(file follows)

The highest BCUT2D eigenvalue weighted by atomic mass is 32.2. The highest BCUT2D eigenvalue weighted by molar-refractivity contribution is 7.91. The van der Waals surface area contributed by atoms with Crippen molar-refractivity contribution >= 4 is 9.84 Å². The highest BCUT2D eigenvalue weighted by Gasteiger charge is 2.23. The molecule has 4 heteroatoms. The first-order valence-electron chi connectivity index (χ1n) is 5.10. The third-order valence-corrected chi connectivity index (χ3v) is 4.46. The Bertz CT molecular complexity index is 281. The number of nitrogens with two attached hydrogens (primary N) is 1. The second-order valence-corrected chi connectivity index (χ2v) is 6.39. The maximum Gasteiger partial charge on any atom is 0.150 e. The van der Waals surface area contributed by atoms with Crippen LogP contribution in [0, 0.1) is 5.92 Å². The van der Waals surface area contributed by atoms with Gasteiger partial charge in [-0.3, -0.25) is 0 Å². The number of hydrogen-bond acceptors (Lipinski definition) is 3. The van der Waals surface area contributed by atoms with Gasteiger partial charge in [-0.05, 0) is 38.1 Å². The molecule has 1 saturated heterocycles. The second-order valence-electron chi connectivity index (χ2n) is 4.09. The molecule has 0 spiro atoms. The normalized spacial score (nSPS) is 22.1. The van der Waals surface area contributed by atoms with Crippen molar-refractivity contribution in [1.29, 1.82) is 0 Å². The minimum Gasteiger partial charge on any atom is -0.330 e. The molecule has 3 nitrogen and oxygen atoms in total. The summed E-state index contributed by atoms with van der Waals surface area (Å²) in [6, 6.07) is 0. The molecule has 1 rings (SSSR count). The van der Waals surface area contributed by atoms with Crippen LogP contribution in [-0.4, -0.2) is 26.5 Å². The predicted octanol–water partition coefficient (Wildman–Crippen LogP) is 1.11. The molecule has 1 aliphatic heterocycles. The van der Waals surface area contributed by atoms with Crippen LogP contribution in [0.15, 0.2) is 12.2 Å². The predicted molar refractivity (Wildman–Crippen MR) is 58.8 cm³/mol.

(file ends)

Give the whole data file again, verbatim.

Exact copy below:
The highest BCUT2D eigenvalue weighted by atomic mass is 32.2. The highest BCUT2D eigenvalue weighted by molar-refractivity contribution is 7.91. The van der Waals surface area contributed by atoms with Crippen molar-refractivity contribution >= 4 is 9.84 Å². The highest BCUT2D eigenvalue weighted by Gasteiger charge is 2.23. The molecule has 4 heteroatoms. The first-order valence-electron chi connectivity index (χ1n) is 5.10. The third-order valence-corrected chi connectivity index (χ3v) is 4.46. The Bertz CT molecular complexity index is 281. The number of nitrogens with two attached hydrogens (primary N) is 1. The second-order valence-corrected chi connectivity index (χ2v) is 6.39. The maximum Gasteiger partial charge on any atom is 0.150 e. The van der Waals surface area contributed by atoms with Crippen LogP contribution in [0, 0.1) is 5.92 Å². The van der Waals surface area contributed by atoms with Gasteiger partial charge in [-0.3, -0.25) is 0 Å². The number of hydrogen-bond acceptors (Lipinski definition) is 3. The van der Waals surface area contributed by atoms with Gasteiger partial charge in [-0.05, 0) is 38.1 Å². The molecule has 1 saturated heterocycles. The second-order valence-electron chi connectivity index (χ2n) is 4.09. The molecule has 0 spiro atoms. The normalized spacial score (nSPS) is 22.1. The van der Waals surface area contributed by atoms with Crippen molar-refractivity contribution in [1.29, 1.82) is 0 Å². The minimum Gasteiger partial charge on any atom is -0.330 e. The molecule has 3 nitrogen and oxygen atoms in total. The summed E-state index contributed by atoms with van der Waals surface area (Å²) in [6, 6.07) is 0. The molecule has 1 rings (SSSR count). The van der Waals surface area contributed by atoms with Crippen LogP contribution in [-0.4, -0.2) is 26.5 Å². The predicted octanol–water partition coefficient (Wildman–Crippen LogP) is 1.11. The molecule has 1 aliphatic heterocycles. The van der Waals surface area contributed by atoms with Crippen LogP contribution in [0.15, 0.2) is 12.2 Å². The predicted molar refractivity (Wildman–Crippen MR) is 58.8 cm³/mol.